How do you go about choosing lenses for what you're going to shoot? In this video, Roger Deakins shares his methods. The rules aren't made up by filmmakers. It's about how you want your audience to experience the shot.
What I've Learned From the Video
He will modify lenses or add lenses to create specific effects like vignettes, rather than add them in post. He doesn't like lens flares, and I suppose it's because the lens flare lets the audience realize they're watching something, rather than being "in" or part of the film in a way.
He doesn't like the idea of shot coverage, where the scene gets covered from multiple angles. He gets the shot he wants. So, in order to do that, he needs to see it in his mind beforehand and have that shot framed in a storyboard.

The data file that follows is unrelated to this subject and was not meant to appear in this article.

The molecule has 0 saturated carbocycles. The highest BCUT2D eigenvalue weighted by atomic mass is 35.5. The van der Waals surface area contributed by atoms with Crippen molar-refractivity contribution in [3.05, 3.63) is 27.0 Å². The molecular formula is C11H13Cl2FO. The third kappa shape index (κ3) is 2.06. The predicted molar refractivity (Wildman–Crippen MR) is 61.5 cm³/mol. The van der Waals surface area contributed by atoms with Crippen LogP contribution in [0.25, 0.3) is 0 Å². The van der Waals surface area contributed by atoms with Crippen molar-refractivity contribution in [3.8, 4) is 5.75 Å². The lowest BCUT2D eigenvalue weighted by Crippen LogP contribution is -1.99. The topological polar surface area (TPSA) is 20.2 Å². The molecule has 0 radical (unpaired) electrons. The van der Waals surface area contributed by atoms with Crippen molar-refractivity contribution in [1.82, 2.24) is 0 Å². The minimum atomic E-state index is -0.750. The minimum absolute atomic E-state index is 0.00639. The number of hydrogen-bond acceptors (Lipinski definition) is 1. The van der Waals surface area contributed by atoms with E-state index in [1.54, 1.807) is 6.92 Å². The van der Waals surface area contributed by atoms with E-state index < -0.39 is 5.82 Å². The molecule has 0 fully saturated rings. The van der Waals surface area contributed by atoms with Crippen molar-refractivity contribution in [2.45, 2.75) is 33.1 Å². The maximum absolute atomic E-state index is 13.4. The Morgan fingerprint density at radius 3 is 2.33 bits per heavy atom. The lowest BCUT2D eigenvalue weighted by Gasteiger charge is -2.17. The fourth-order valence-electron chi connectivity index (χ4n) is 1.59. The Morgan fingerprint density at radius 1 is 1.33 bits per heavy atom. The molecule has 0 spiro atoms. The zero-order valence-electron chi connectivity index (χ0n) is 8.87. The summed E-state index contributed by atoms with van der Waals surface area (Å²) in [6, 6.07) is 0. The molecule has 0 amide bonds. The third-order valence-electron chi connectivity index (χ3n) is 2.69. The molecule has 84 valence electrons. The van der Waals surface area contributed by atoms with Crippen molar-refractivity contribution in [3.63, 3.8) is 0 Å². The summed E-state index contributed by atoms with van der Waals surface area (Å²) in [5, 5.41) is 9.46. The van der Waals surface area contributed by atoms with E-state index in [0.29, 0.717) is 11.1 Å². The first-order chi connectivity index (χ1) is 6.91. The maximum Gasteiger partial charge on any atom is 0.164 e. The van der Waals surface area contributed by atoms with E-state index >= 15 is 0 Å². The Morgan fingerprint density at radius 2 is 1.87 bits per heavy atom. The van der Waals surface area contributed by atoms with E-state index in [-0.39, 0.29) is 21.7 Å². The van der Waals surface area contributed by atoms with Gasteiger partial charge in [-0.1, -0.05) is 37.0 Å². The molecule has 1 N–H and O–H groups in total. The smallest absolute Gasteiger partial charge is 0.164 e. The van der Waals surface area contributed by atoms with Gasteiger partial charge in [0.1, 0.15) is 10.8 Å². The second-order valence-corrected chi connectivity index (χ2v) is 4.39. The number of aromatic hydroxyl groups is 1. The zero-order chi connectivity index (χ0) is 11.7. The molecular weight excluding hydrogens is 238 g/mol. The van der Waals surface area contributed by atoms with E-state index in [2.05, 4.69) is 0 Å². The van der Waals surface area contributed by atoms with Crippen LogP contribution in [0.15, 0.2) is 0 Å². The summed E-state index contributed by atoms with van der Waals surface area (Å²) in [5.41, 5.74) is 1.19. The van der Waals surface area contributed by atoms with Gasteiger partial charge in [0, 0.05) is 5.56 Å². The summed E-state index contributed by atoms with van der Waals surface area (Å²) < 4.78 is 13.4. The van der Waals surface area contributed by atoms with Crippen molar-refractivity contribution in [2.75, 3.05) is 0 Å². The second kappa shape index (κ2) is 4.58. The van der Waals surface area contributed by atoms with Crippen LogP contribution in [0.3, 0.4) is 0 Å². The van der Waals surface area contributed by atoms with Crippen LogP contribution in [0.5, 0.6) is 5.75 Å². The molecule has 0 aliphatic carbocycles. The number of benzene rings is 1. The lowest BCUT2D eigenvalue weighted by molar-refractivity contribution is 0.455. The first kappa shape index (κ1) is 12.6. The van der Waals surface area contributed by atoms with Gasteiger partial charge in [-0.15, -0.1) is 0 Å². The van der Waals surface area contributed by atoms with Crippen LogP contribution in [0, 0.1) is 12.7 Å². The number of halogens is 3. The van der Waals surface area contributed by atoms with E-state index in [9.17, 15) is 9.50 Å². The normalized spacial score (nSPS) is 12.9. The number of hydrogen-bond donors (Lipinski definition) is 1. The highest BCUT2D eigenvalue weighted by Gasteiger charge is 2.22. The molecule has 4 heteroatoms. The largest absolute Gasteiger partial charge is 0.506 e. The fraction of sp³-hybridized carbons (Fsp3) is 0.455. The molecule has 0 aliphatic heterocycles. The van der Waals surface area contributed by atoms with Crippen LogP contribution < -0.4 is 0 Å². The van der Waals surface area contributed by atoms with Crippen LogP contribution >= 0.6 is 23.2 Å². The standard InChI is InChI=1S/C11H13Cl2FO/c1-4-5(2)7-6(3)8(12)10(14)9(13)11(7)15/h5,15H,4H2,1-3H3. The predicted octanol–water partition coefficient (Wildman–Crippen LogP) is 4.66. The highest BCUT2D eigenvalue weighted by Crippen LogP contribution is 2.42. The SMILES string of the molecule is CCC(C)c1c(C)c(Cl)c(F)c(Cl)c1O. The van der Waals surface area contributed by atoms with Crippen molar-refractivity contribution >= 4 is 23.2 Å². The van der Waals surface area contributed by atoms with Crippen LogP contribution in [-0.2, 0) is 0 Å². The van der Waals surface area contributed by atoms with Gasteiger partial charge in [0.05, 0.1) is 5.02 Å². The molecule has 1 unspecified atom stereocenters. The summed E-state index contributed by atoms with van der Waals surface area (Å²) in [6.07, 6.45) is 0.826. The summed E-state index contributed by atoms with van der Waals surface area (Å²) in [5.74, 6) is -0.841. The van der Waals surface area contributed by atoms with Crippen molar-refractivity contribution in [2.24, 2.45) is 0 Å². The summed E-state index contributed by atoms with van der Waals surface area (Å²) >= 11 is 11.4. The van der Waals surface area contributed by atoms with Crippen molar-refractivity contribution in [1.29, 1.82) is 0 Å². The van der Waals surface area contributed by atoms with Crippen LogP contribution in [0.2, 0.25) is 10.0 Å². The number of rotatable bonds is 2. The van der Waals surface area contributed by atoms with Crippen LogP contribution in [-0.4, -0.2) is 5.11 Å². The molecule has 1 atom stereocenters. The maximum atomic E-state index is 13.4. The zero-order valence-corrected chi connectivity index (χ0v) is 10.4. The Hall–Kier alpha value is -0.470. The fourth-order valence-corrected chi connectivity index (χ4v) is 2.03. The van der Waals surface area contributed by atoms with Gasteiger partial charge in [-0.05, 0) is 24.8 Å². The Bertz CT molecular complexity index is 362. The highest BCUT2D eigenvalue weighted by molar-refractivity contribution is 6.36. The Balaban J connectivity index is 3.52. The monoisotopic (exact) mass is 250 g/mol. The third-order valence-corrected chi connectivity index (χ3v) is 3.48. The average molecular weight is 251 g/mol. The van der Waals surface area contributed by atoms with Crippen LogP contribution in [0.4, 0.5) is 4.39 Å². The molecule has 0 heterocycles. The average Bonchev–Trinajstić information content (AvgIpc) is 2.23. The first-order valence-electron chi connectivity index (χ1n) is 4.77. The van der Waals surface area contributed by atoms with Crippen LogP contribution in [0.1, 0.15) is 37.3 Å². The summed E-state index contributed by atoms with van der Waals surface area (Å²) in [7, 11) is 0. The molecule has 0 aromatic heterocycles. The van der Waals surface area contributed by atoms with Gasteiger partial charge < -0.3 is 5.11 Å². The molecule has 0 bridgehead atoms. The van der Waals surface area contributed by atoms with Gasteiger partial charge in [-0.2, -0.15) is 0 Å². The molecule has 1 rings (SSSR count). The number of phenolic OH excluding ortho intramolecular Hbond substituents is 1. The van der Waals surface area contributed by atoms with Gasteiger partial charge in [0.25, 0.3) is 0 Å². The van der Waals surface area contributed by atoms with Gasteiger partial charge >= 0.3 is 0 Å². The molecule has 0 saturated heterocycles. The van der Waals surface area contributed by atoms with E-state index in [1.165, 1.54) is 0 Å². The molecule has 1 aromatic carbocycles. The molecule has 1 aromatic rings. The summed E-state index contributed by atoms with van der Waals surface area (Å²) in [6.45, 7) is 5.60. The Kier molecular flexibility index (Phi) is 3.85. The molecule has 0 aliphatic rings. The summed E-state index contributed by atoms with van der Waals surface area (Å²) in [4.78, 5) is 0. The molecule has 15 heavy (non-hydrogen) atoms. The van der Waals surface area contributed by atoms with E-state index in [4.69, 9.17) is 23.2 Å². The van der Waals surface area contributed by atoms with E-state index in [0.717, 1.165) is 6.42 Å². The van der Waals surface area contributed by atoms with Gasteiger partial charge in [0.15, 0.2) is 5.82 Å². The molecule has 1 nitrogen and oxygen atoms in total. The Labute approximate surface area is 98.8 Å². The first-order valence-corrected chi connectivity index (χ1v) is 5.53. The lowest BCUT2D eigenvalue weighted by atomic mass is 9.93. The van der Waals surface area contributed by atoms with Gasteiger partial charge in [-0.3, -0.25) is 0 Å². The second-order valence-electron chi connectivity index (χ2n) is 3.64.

His Lens Selection
He prefers primes, because they give him constraints to work within. They limit his options, which I believe opens up for creative thinking and approaches. This means that you don't need all the lenses. Get to know one to three lenses really well, and build on that.
He doesn't like focus breathing, which is more relevant to capturing motion. As mentioned before, when a lens makes the footage "swim" on the edges when focus is being pulled or pushed, it's distracting. When the lens doesn't breathe, it's almost unnoticeable, yet very effective in the telling of the story.